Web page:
Students discuss transgender issues
For most students, choosing which bathroom to use is effortless. Illustrations or words on the door make it clear if a student should use the “Men’s” or “Women’s” room. These binary gender classifications, however, create problems for transgender students. Transgender people are those whose biological sex is not aligned with the gender they identify as. Transgender individuals often present themselves as their gender rather than their sex. In doing so, they face danger in choosing a bathroom: They are forced to either use a bathroom contrasting with their identity and perceived gender or to risk being harassed or stigmatized for using a bathroom of the wrong sex.
Last Wednesday, the Transgender Study Group, along with the Rainbow Alliance, the University of Pittsburgh’s Gay, Lesbian, Bisexual, Transgendered, Queer, and Allied (GLBTQA) organization, showed Toilet Training, a documentary intended to raise awareness about transgender restroom choice problems.
The documentary discussed a vast array of issues faced by transgender individuals in using public restrooms, as well as relating the issue to topics such as race, employment discrimination, health concerns, and worries specific to students. The film included interviews from several transgender individuals who spoke about their troubles in finding unisex bathrooms or other safe, comfortable bathrooms to use. Additionally, the documentary illustrated cases of gender non-conforming individuals being harassed and arrested in bathrooms, which happens frequently even when an individual’s presence in the bathroom is entirely legal.
Anti-discrimination laws protect against discrimination on the basis of gender identity in only four states, Pennsylvania not included. There are, however, anti-discrimination laws in Pittsburgh that protect the choice of transgender individuals to use the restroom in which they feel most comfortable, offering legal (but not social) protection. As evident in both the documentary and subsequent discussion, discrimination still occurs despite these laws.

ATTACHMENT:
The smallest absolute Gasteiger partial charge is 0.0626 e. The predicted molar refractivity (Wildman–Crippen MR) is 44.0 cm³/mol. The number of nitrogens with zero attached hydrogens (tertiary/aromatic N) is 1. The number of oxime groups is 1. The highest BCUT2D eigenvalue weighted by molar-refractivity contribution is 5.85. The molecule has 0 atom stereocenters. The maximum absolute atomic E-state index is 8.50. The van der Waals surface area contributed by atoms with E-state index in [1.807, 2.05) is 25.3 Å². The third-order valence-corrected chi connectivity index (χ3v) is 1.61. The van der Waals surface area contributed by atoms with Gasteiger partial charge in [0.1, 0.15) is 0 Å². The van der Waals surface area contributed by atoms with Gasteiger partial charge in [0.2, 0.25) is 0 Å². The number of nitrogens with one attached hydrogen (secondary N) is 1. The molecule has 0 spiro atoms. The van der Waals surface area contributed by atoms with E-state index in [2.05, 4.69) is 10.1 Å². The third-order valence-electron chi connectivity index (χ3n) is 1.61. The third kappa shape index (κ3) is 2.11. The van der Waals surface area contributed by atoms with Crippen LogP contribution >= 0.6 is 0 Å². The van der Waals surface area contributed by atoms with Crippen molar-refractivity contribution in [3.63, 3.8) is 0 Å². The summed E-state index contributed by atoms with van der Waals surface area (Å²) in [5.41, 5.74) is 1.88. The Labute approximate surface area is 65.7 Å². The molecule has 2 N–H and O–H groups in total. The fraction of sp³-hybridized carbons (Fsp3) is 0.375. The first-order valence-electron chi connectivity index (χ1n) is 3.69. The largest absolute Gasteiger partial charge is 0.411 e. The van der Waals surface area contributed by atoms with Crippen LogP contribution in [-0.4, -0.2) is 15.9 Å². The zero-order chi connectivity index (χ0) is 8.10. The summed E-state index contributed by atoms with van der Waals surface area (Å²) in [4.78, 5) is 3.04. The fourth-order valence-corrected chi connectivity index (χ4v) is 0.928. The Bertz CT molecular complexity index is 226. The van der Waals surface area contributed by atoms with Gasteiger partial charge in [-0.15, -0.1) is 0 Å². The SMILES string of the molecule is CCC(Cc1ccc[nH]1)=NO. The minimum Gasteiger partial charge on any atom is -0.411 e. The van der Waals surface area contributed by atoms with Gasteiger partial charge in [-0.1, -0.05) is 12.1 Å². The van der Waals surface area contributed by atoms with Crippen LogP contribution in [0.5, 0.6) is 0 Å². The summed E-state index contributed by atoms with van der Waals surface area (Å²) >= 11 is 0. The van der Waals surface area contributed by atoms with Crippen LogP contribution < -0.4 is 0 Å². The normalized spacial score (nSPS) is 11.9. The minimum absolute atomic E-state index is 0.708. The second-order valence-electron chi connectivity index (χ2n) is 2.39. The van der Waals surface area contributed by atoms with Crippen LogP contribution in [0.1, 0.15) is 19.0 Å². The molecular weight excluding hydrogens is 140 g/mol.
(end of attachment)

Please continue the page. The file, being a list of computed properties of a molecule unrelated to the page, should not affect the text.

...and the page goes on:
“An employer has an obligation to provide a comfortable, safe, harassment-free workplace for everybody, including the [transgender] person in the workforce,” said Hugh McGough, a labor employment attorney present at the documentary screening and discussion.
The screening was followed by a discussion, part of which invited attendees to relate their personal accounts of problems in restrooms. The discussion focused on finding a solution that would allow transgender and cisgender (or non-transgender) individuals alike to feel safe and comfortable in restrooms.
Attendees discussed topics such as why bathrooms are gender-specific in the first place, in addition to the installation of more unisex bathrooms. The discussion also included debate about sexual assault and the possible implications of unisex bathrooms.
“Cisgender women and trans women both experience oppression that is rooted in sexism — they need to work together to address the real threats to women’s safety, which doesn’t come from [transgender] people,” said Noah Lewis, organizer and facilitator of this event in addition to weekly Transgender Study Group meetings.
“First, they need to educate everyone on campus not to harass people or question their right to be in a particular bathroom. Second, there need to be gender-neutral bathrooms located in every building,” Lewis said.
Tyler Moss, president of ALLIES, Carnegie Mellon’s GLBTQA organization, agreed. “You really do need more unisex bathrooms in academic buildings,” Moss said.
Carnegie Mellon currently has approximately 15 unisex bathrooms on campus in various locations, including two in the University Center.
Bathroom use is just one of many issues that transgender students face, and according to Moss, ALLIES is helping to address transgender students’ needs.
Advocates for the transgender population hope that the future will include comfortable bathrooms for all individuals.
“It’s the responsibility of everyone to advocate for equal access to bathrooms, not just [transgender] people,” Lewis said.